Russia has successfully test-launched a new nuclear-capable intercontinental ballistic missile, which President Vladimir Putin says would make Moscow’s enemies “think twice,” at a time of heightened tensions with the West over Ukraine.
Russia’s Defense Ministry announced on Wednesday that the Sarmat missile, a long-awaited addition to the country’s nuclear arsenal, was fired for the first time from a silo launcher in Plesetsk State in the country’s northwest Arkhangelsk region at 1512 Moscow time (1212 GMT).
According to the ministry, the missile’s practice warheads hit designated targets in Kamchatka, nearly 6,000 km (3,700 miles) away in the Pacific.
Putin congratulated the army on the successful launch of the Sarmat in televised remarks, calling it “a big, significant event” for Russia’s defense industry.
“The new complex has the highest tactical and technical characteristics and is capable of overcoming all modern means of anti-missile defense. It has no analogues in the world and won’t have for a long time to come,” Putin said.
“This truly unique weapon will strengthen the combat potential of our armed forces, reliably ensure Russia’s security from external threats and provide food for thought for those who, in the heat of frenzied aggressive rhetoric, try to threaten our country.”
Dmitry Rogozin, head of the Roscosmos space agency, said Russia’s nuclear forces will start taking delivery of the new missile “in the autumn of this year” once testing is complete.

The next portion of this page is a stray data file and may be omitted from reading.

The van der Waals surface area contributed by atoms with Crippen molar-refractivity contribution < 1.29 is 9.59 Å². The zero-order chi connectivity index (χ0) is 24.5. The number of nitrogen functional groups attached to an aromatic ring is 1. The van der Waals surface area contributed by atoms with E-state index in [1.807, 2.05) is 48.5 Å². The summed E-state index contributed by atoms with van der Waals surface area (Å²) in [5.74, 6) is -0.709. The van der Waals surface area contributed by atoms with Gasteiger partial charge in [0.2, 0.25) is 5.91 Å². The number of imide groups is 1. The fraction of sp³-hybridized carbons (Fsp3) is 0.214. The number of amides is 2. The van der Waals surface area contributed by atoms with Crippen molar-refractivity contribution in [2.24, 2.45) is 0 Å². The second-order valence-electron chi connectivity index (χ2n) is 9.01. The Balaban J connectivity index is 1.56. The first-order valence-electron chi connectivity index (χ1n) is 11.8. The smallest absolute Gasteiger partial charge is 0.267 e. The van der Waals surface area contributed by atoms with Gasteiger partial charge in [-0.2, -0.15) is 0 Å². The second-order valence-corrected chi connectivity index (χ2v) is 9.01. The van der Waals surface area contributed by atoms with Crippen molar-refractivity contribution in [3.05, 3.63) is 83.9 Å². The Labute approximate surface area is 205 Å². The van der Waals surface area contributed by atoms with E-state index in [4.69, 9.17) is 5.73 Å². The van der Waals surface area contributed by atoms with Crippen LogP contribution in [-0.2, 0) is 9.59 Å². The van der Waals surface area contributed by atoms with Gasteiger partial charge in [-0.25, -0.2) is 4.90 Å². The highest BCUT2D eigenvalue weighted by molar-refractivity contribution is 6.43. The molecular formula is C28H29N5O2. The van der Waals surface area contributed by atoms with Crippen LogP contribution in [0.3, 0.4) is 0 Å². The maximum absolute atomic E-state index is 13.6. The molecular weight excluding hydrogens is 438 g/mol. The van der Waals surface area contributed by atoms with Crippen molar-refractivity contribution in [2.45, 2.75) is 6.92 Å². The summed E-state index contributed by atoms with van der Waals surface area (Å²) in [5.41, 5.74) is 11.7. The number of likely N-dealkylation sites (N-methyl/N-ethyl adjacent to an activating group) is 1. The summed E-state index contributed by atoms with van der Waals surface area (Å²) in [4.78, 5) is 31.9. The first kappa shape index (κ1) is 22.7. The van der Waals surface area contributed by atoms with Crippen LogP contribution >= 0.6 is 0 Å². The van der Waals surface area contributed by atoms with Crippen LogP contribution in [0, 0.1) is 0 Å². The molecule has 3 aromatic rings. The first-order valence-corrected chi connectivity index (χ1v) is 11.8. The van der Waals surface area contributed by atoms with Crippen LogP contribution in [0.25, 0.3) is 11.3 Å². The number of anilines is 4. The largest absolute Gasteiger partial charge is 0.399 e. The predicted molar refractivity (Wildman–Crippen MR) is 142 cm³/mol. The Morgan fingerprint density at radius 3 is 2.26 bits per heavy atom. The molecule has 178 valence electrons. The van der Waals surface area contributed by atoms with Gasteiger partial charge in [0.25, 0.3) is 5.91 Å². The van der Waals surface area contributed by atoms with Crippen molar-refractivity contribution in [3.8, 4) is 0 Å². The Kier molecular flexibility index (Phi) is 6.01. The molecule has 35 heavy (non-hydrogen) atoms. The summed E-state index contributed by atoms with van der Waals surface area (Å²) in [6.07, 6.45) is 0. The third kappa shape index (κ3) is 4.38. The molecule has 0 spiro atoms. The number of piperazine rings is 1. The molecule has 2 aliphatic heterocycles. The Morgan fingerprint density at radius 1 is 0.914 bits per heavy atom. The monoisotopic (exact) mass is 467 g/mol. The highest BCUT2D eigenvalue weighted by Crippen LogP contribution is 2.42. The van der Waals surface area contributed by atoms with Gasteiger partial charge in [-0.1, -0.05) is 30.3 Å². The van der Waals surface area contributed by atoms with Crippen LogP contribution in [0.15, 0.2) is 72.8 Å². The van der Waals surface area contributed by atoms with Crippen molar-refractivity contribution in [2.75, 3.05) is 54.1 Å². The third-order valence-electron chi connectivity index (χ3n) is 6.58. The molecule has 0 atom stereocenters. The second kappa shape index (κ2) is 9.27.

Douglas Barrie, senior fellow for military aerospace at the International Institute for Strategic Studies, also said the launch was an important milestone after years of delays caused by funding issues and design challenges.
He said more tests would be needed before Russia could actually deploy the missile in place of the ageing SS-18 and SS-19 missiles that were “well past their sell-by date.”
Barrie said Sarmat’s ability to carry 10 or more warheads and decoys, and Russia’s option of firing it over either of the Earth’s poles, posed a challenge to ground and satellite-based radar and tracking systems – “this complicates where you’ve got to look.”
Igor Korotchenko, editor-in-chief of Russia's National Defense magazine, also told RIA news agency the missile test was a signal to the West that Moscow was capable of meting out “crushing retribution that will put an end to the history of any country that has encroached on the security of Russia and its people.”
The test of the Sarmat, which has been under development for years, did not surprise the West, but came at a moment of extreme geopolitical tension over the war in Ukraine.
The Pentagon said Russia had properly notified it ahead of its test launch, adding that it saw the test as routine and not a threat to the United States.
Putin announced a military offensive against Ukraine on February 24. The conflict has provoked a unanimous response from Western countries, which have imposed a long list of sanctions on Moscow.
Days later, Putin put the country’s nuclear deterrence forces on “high alert,” after NATO’s leading members said they would speed weapons and other military assistance to help Ukraine battle Russian forces.
Moscow has repeatedly warned NATO against sending more weapons and troops near Russia, and some NATO members have cautioned that such moves would drastically escalate tensions.